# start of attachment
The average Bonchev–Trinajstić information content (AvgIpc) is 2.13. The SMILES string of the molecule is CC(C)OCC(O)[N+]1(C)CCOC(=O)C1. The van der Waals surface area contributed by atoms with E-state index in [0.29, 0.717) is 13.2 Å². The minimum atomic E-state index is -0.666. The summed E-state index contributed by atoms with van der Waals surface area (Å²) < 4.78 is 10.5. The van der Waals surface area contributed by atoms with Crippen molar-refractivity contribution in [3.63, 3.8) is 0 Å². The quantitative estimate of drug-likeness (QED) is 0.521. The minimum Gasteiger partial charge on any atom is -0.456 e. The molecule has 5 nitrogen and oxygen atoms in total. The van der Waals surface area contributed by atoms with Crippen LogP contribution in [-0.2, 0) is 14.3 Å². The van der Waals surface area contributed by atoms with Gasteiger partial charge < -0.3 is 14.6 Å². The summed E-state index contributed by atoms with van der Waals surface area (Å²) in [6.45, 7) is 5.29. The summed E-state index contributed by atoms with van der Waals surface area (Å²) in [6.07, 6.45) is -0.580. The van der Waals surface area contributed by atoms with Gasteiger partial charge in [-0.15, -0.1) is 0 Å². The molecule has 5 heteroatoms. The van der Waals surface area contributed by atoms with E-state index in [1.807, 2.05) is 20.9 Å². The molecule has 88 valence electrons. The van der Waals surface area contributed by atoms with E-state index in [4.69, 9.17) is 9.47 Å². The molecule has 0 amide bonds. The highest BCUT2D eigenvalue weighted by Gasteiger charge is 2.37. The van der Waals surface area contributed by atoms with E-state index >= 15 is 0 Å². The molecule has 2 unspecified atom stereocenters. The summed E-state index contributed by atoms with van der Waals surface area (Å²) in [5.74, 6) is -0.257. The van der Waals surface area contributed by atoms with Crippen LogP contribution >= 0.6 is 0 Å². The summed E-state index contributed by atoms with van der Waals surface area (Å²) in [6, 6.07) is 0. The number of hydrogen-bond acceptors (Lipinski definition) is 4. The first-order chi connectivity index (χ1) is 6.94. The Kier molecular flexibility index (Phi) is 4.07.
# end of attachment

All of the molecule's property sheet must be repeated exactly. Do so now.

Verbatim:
The average Bonchev–Trinajstić information content (AvgIpc) is 2.13. The SMILES string of the molecule is CC(C)OCC(O)[N+]1(C)CCOC(=O)C1. The van der Waals surface area contributed by atoms with E-state index in [0.29, 0.717) is 13.2 Å². The minimum atomic E-state index is -0.666. The summed E-state index contributed by atoms with van der Waals surface area (Å²) < 4.78 is 10.5. The van der Waals surface area contributed by atoms with Crippen molar-refractivity contribution in [3.63, 3.8) is 0 Å². The quantitative estimate of drug-likeness (QED) is 0.521. The minimum Gasteiger partial charge on any atom is -0.456 e. The molecule has 5 nitrogen and oxygen atoms in total. The van der Waals surface area contributed by atoms with Crippen LogP contribution in [-0.2, 0) is 14.3 Å². The van der Waals surface area contributed by atoms with Gasteiger partial charge < -0.3 is 14.6 Å². The summed E-state index contributed by atoms with van der Waals surface area (Å²) in [6.45, 7) is 5.29. The summed E-state index contributed by atoms with van der Waals surface area (Å²) in [6.07, 6.45) is -0.580. The van der Waals surface area contributed by atoms with Gasteiger partial charge in [-0.15, -0.1) is 0 Å². The molecule has 5 heteroatoms. The van der Waals surface area contributed by atoms with E-state index in [1.807, 2.05) is 20.9 Å². The molecule has 88 valence electrons. The van der Waals surface area contributed by atoms with E-state index in [4.69, 9.17) is 9.47 Å². The molecule has 0 amide bonds. The highest BCUT2D eigenvalue weighted by Gasteiger charge is 2.37. The van der Waals surface area contributed by atoms with E-state index >= 15 is 0 Å². The molecule has 2 unspecified atom stereocenters. The summed E-state index contributed by atoms with van der Waals surface area (Å²) in [5.74, 6) is -0.257. The van der Waals surface area contributed by atoms with Crippen LogP contribution >= 0.6 is 0 Å². The summed E-state index contributed by atoms with van der Waals surface area (Å²) in [6, 6.07) is 0. The number of hydrogen-bond acceptors (Lipinski definition) is 4. The first-order chi connectivity index (χ1) is 6.94. The Kier molecular flexibility index (Phi) is 4.07.